131Iodine concentration has been described in several extra-thyroidal tissues. Recent evidence has shown that iodine uptake is achieved by the recently cloned human Na(+)/I(-) symporter (hNIS) gene. However, conflicting results were observed in the expression of hNIS transcripts in extra-thyroidal tissues. In order to document further the distribution of hNIS, we investigated its expression using an immunohistochemical method, based on a polyclonal antibody raised against a synthetic peptide. Various extra-thyroidal tissues were examined, particularly from the digestive tract. Our results confirm that the salivary glands and the stomach express hNIS protein significantly. In contrast, hNIS was undetectable in the colon but the rectal mucosa, which has never been examined, exhibited positive immunohistochemical staining. Other digestive tissues, including the oesophagus, small intestine and appendix, were negative. Weak staining was observed in the mammary gland, indicating that hNIS is expressed in this tissue. The pancreas, skin, ovaries, spleen and kidney showed no positive immunostaining.
L Vayre, JC Sabourin, B Caillou, M Ducreux, M Schlumberger and JM Bidart
A Ciofu, E Baudin, P Chanson, AF Cailleux, E Comoy, JC Sabourin, M Ducreux, G Schaison and M Schlumberger
OBJECTIVE: Amine precursor uptake and decarboxylation is a classical feature of gastroenteropancreatic (GEP) neuroendocrine tumors (NET). Production of catecholamines was studied in GEP NET and non-NET patients. DESIGN: A cross-sectional study was undertaken. METHODS: We studied catecholamine and metabolite secretion in 115 consecutive GEP NET patients and in 20 patients with non-NET. After specific extraction, vanilmandelic acid, homovanilic acid, catecholamines (norepinephrine, epinephrine, dopamine) and methoxylated derivates (metanephrine, normetanephrine, methoxytyramine) in urinary extracts were analyzed by high performance liquid chromatography. Results were indexed to the 24-h urinary creatinine levels. RESULTS: Among the 115 patients with NET, 9 (8%) had an increase of at least one urinary catecholamine or metabolite; in 7 out of the 9 the increase was slight being less than twice the upper value of the normal range. Elevated urinary dopamine (3 patients), methoxytyramine (6 patients), norepinephrine (2 patients) and normetanephrine (2 patients) were found. No increased urinary excretion of epinephrine nor metanephrine was observed. An adrenal mass existed in one of these nine patients but metaiodobenzylguanidine scintigraphy was negative as was immunohistochemistry for epithelial markers. None of the 20 patients with non-NET demonstrated an increased excretion of catecholamine or metabolites. No relationships were found between catecholamine and metabolite excretions and patients' tumor and treatment characteristics. CONCLUSION: Production of catecholamines and metabolites is a rare event in GEP NET patients. Histological results, including positive immunohistochemistry for epithelial markers may help to diagnose GEP NET.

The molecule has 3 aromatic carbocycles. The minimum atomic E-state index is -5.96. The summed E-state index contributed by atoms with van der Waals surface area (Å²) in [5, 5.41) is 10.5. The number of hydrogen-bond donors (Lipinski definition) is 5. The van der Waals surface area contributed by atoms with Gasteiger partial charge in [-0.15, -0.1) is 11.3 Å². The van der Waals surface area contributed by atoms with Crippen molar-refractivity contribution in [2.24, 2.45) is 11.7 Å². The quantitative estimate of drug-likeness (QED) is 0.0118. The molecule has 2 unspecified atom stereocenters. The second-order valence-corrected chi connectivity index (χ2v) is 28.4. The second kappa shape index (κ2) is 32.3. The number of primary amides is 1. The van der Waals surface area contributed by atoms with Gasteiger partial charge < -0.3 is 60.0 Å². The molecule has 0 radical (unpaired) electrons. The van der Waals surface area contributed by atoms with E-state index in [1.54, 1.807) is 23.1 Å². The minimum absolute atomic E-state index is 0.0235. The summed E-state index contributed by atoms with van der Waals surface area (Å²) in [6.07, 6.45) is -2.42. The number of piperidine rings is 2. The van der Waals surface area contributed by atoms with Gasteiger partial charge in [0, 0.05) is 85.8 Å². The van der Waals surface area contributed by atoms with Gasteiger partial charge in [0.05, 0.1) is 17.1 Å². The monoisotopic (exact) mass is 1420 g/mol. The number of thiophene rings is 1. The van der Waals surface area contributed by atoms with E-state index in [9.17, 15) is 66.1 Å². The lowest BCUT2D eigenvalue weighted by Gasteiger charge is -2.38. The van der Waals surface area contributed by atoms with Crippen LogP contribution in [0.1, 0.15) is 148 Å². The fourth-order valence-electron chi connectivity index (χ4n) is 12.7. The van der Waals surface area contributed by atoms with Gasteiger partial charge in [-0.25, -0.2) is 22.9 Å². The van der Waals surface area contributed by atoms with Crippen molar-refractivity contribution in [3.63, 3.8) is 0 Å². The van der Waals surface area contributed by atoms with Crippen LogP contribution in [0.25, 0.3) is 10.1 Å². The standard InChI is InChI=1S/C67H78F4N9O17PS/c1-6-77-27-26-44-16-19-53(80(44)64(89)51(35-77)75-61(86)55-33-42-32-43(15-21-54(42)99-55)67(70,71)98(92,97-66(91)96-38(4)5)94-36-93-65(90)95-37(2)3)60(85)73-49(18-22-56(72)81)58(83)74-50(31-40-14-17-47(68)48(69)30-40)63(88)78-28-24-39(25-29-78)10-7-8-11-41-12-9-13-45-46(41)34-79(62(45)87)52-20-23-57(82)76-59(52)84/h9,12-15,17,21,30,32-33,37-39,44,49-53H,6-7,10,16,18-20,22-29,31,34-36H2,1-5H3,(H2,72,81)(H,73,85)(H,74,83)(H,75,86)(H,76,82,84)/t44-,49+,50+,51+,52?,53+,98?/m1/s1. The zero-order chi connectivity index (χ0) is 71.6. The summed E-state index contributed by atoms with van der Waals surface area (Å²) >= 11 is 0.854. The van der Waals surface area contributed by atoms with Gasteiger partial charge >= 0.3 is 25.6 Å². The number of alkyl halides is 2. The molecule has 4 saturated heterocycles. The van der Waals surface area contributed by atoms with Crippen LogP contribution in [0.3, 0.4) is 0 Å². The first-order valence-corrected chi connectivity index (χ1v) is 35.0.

S Leboulleux, E Baudin, J Young, B Caillou, V Lazar, G Pellegriti, M Ducreux, G Schaison and M Schlumberger
Neuroendocrine tumors (NET) of the thyroid gland are rare. Apart from medullary thyroid carcinoma (MTC), metastases of gastroenteropancreatic (GEP) NET may also occur. Features of six patients (five men, one female: age range, 39-67 years) with thyroid metastases from a GEP-NET are described. Thyroid metastases were bilateral in all patients and were associated with enlarged neck lymph nodes in five. In four cases, the thyroid tumor was either the first sign of the disease (n = 2) or was an isolated site of recurrence (n = 2). The tumors were well (n = 3) or poorly differentiated (n = 3). Five tumors for which the primary site could be determined corresponded to foregut-derived tumors (3 lungs, 1 thymus and 1 pancreatic NET). One tumor demonstrated calcitonin (CT) production as shown by immunohistochemistry and elevated plasma CT levels. However, the disease history and the clinical features strongly favored a metastasizing GEP-NET. No tumoral RET proto-oncogene mutation was found in this patient. The differential diagnosis between metastatic GEP-NET and MTC is crucial because prognosis, work-up, and treatment differ greatly.